This website is dedicated to exploring attitudes and policies toward alcohol at Davidson College during the 1960s, right before the school officially allowed consumption on campus in the fall of 1968. This website is divided into both a timeline (below) and thematic pages. The timeline outlines the major alcohol policies and events on campus throughout the '60s. The site also contains pages that explore particular themes related to alcohol, specifically religion, humor, and student life. 

       National and statewide conversations on alcohol help contextualize the conversations that Davidson students were having on the subject. Alcohol has long been a topic of debate in the United States, with U.S. citizens embroiled in disagreement about the morality of alcohol for most of its history. Of course, the debate peaked when the country outlawed the manufacture and sale of alcohol in 1920, but continued after Prohibition’s repeal in 1933 for decades. Many organizations remained hesitant to openly allow or endorse the consumption of alcohol – including Davidson College.

Fake Ad for "White Mule"

       North Carolina was the first state to enact a Prohibition-style law disallowing the sale of alcohol in 1908, and the town of Davidson had been dry even before the statewide ban [1]. The Prohibition era did not change Davidson much as a result, as it had been dry for over a decade when Congress passed the 18th Amendment and would remain so after Prohibition officially ended in 1933 [2]

       North Carolina has been stricter regarding alcohol consumption throughout its history than much of the U.S. Moonshine production therefore became a huge industry in some North Carolina counties, such as Wake County [3]. Various Davidson student publications from the 1950s containing alcohol advertisements illustrate that the country was warming up to the normalization of drinking in the post-WWII era [4]. A fake ad for “White Mule,” or moonshine, in the April 1958 Scripts ‘N Pranks parodies the trend for alcohol ads to directly target vulnerable populations, like college students. Nonetheless, alcohol was still hard to find in North Carolina; liquor-by-drink sales were illegal in North Carolina until 1978 [5]. According to historian Johnny C. Binkley, one could drive from Raleigh to Charlotte and never pass an establishment selling alcohol during the ‘60s-’70s [6].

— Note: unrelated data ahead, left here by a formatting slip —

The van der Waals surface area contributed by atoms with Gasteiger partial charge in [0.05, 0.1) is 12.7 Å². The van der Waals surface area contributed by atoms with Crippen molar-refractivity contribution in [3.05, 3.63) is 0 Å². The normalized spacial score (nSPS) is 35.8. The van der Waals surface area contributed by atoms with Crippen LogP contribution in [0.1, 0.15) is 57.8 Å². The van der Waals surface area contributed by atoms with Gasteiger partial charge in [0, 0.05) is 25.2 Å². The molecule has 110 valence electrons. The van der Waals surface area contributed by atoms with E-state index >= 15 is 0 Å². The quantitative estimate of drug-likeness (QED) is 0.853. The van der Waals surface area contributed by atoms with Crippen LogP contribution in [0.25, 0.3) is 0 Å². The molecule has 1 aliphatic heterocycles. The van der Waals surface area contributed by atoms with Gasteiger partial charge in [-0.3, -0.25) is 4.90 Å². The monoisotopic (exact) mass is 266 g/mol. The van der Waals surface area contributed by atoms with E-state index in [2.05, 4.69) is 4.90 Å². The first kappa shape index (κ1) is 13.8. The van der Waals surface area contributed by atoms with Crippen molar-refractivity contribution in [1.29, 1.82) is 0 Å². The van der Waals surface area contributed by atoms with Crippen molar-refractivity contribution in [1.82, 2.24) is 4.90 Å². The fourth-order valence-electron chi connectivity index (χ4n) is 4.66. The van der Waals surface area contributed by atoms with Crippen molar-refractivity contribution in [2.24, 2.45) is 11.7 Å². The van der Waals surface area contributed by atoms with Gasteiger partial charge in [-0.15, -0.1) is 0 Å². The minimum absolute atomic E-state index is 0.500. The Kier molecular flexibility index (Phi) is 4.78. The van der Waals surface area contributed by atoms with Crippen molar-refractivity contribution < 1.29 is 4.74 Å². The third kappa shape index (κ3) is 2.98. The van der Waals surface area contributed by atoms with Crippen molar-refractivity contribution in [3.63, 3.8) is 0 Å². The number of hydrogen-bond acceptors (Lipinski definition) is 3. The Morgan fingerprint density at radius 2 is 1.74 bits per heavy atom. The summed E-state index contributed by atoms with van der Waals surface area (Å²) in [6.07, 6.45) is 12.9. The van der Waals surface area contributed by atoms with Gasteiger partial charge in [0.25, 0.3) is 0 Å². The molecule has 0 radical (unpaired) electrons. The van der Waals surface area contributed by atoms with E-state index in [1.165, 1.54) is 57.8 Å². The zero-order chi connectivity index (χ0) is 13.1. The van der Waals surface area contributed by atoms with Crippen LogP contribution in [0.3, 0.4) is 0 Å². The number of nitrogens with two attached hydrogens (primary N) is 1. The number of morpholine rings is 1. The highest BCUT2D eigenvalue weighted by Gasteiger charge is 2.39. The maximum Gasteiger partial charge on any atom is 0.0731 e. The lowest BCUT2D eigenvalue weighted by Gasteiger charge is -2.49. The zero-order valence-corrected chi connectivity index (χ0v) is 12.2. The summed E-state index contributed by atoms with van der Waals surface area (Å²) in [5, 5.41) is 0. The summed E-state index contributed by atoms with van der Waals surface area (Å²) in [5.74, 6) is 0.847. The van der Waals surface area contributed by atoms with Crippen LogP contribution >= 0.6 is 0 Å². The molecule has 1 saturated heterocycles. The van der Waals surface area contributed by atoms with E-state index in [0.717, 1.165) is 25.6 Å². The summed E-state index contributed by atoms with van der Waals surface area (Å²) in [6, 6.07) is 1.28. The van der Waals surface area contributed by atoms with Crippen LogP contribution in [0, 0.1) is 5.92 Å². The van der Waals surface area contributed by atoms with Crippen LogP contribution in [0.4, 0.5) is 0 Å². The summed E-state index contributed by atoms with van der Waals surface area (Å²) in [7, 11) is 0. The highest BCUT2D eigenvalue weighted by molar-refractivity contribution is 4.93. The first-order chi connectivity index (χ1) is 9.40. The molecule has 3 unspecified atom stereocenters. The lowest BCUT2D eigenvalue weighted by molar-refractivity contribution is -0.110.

Image of Davidson College Presbyterian Church

Davidson College Presbyterian Church

       Davidson’s roots as a Presbyterian institution also have played a role in its attitude towards alcohol. While the Presbyterian Church did not actively discourage alcohol at the time (it promoted moderacy), the legacy of Prohibition likely could have affected Davidson’s policies [7]. Religious groups largely pushed for Prohibition, and the authors believe that Davidson’s background (and North Carolina’s historically high level of religious participation) contributed at least in part to Davidson’s comparatively slow allowance of alcohol consumption.

       Davidson officially allowed alcohol consumption on campus in the 1968 fall semester. The next year, the town of Davidson followed suit by allowing the sale of alcohol [8]. At the time, North Carolina’s legal drinking age was 18 for beer and wine and 21 for hard liquor. This reflected a stricter policy than much of the rest of the US, though change was soon coming. In 1984, the United States established a federal minimum drinking age of 21 [9]. Ultimately, Davidson officially became a wet campus at a time of renewed conversation surrounding alcohol consumption and its consequences in the post-Prohibition era, yet Davidson students had been drinking discreetly for decades both on campus or at local bars outside of town, like Hattie’s.

Hattie's Ad


1.  Leah, Heather and Michelle Mackonochie. “Historic day: First legal bottle of liquor sold on a Sunday in NC since Prohibition.” WRAL, 3 Oct. 2021,

2. Blodgett, Jan, and Ralph B. Levering. One Town, Many Voices : a History of Davidson, North Carolina. Davidson, NC: Davidson Historical Society, 2012, p. 115. Print.

3. Leah, Heather and Michelle Mackonochie. “Historic day.”

4. Burnham, John C. Bad Habits. New York: New York UP, 1993. 

5. McShane, Chuck. “How Charlotte Got Liquored Up.” Charlotte Magazine, 24 Oct. 2017,

6. Leah, Heather and Michelle Mackonochie. “Historic day.”

7. Presbyterian Church (U.S.A.). “Alcohol.” Presbyterian Mission,

8. Blodgett, Jan, and Ralph B. Levering. One Town, Many Voices. 202-3. 

9. Federal Trade Commission. “21 is the Legal Drinking Age.” FTC Consumer,

Timeline of Alcohol Policies